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  The Tax Prophet Newsletter Issue #5, November, 2003

In This Issue:
Introduction
Grantor Transfers
Adverse Income Tax Consequences
Family Planning Opportunities
Conclusion

IRREVOCABLE TRUSTS - The Basics

 
Introduction An irrevocable trust is an arrangement in which the grantor departs with ownership and control of property usually during his lifetime. The transfer is sometimes referred to as an inter vivos (Latin for during one's lifetime) or a "living" trust. Usually this involves a gift of the property to the irrevocable trust. The irrevocable trust then stands as a separate taxable entity and pays tax on its accumulated income. Irrevocable trusts typically receive a deduction for income that is distributed on a current basis. Because the grantor must permanently depart with the ownership and control of the property being transferred to an irrevocable trust, such a device has limited appeal to most taxpayers.



Grantor Transfers A grantor's use of irrevocable trusts to avoid taxation of income, and to provide for accumulation of income to provide for beneficiaries at a later date, has been limited under the current tax system. The Revenue Reconciliation Act (RRA) of 1993 has made irrevocable trusts subject to faster tax rate escalation than individual taxpayers. For example, Irrevocable trusts are taxed at 35 percent on taxable income in excess of $10,000 (check). For filers of joint returns, the 35% percent rate does not begin until taxable income is $300,000 (check.



Adverse Income Tax Consequences Ironically, the impact of RRA changes will not severely impact Irrevocable trusts whose grantors or beneficiaries are already in the highest tax percent bracket; they will affect the smaller estates of middle and upper-middle income taxpayers, whose grantors and beneficiaries are in lower tax brackets. To avoid being taxed at the higher rates, Irrevocable trust income can be reduced by increasing distributions to beneficiaries, reducing the amount of taxable income produced by the Irrevocable trust assets, or having the trust invest in assets that produce capital gain (maximum tax rate is only 28 percent) rather than ordinary income.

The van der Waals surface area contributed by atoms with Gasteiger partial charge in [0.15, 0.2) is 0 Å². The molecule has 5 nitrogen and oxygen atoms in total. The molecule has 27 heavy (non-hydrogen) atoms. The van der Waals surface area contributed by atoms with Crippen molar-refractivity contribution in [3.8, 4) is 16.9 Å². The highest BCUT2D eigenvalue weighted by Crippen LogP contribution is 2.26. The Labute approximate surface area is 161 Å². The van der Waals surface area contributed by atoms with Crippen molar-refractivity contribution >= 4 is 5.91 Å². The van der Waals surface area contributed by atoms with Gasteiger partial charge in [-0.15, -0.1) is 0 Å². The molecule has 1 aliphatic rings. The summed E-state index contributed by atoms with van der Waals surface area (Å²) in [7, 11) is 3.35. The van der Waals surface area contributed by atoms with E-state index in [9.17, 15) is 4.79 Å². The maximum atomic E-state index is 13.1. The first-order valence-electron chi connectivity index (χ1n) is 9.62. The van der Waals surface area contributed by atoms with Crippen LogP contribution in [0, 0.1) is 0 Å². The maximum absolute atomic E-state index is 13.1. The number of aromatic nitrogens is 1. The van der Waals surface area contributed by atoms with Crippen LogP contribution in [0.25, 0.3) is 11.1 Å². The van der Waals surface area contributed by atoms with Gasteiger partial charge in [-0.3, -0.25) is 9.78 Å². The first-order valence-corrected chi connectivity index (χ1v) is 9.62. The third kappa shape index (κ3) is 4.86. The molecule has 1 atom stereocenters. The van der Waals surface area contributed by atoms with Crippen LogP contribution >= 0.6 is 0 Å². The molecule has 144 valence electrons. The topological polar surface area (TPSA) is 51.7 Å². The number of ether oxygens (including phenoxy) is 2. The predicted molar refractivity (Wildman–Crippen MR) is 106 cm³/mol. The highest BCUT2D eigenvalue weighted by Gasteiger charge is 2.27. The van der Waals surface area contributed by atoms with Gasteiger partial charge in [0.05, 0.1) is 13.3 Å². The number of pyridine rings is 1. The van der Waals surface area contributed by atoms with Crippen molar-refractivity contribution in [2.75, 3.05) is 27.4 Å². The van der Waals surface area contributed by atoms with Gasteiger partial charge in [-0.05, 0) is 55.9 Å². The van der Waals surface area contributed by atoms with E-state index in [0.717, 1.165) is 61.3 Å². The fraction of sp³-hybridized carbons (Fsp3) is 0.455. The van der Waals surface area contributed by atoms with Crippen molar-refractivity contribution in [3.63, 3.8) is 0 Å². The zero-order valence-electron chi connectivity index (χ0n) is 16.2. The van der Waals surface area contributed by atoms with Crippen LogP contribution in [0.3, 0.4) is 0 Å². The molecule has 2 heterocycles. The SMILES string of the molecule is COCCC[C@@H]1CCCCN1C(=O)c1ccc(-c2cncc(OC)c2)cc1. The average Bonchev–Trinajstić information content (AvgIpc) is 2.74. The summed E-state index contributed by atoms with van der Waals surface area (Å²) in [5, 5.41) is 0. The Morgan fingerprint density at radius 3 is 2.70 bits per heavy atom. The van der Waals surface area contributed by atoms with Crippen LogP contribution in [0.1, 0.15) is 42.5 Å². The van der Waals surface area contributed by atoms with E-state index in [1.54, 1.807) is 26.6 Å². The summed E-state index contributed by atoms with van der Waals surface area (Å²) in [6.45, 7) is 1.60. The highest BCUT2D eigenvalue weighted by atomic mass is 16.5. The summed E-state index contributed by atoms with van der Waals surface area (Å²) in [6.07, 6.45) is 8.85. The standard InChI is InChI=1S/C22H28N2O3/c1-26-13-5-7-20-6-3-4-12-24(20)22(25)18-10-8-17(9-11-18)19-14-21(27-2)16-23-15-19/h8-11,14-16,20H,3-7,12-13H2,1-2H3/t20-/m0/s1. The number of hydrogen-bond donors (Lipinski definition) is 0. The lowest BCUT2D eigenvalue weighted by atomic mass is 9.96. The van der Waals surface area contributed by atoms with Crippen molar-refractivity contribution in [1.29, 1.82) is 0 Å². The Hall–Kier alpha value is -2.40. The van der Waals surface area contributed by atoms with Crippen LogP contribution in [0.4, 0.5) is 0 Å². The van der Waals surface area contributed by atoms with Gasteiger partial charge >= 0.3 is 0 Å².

Family Planning Opportunities Since an Irrevocable trust is taxed as a separate entity on accumulated income, it is sometimes desirable to create as many Irrevocable trusts as possible for purposes of accumulating income at the lower tax brackets. However, two or more Irrevocable trusts will be treated as one trust if the Irrevocable trusts have substantially the same grantor and primary beneficiaries, and federal tax avoidance is the principal purpose of the trusts. Code §643(f).

Although limited in recent years, income splitting among family members through family Irrevocable trust arrangements remains a valid way of reducing overall family income tax. Although an assignment of income from one family member to another is not sufficient, an outright transfer of income-producing property Irrevocable trust can achieve income splitting. If the family member to be benefited lacks the ability to manage the assets, you can use a Irrevocable trust. If the beneficiary is a minor, you may consider the creation of a custodial account under the applicable state's Gifts to Minors Act or the Uniform Transfers to Minors Act instead of a Irrevocable trust.



Conclusion The use of irrevocable trusts in sophisticated tax planning involves a multitude of complex tax rules. You should consult with a tax planning professional to obtain the optimal tax results.

Additional Information: For additional information on irrevocable trusts and estate planning in general, see the Tax Prophet's Section on Estate Planning.





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All contents copyright © 1995-2003 Robert L. Sommers, attorney-at-law. All rights reserved. This internet site provides information of a general nature for educational purposes only and is not intended to be legal or tax advice. This information has not been updated to reflect subsequent changes in the law, if any. Your particular facts and circumstances, and changes in the law, must be considered when applying U.S. tax law. You should always consult with a competent tax professional licensed in your state with respect to your particular situation. The Tax Prophet® is a registered trademark of Robert L. Sommers.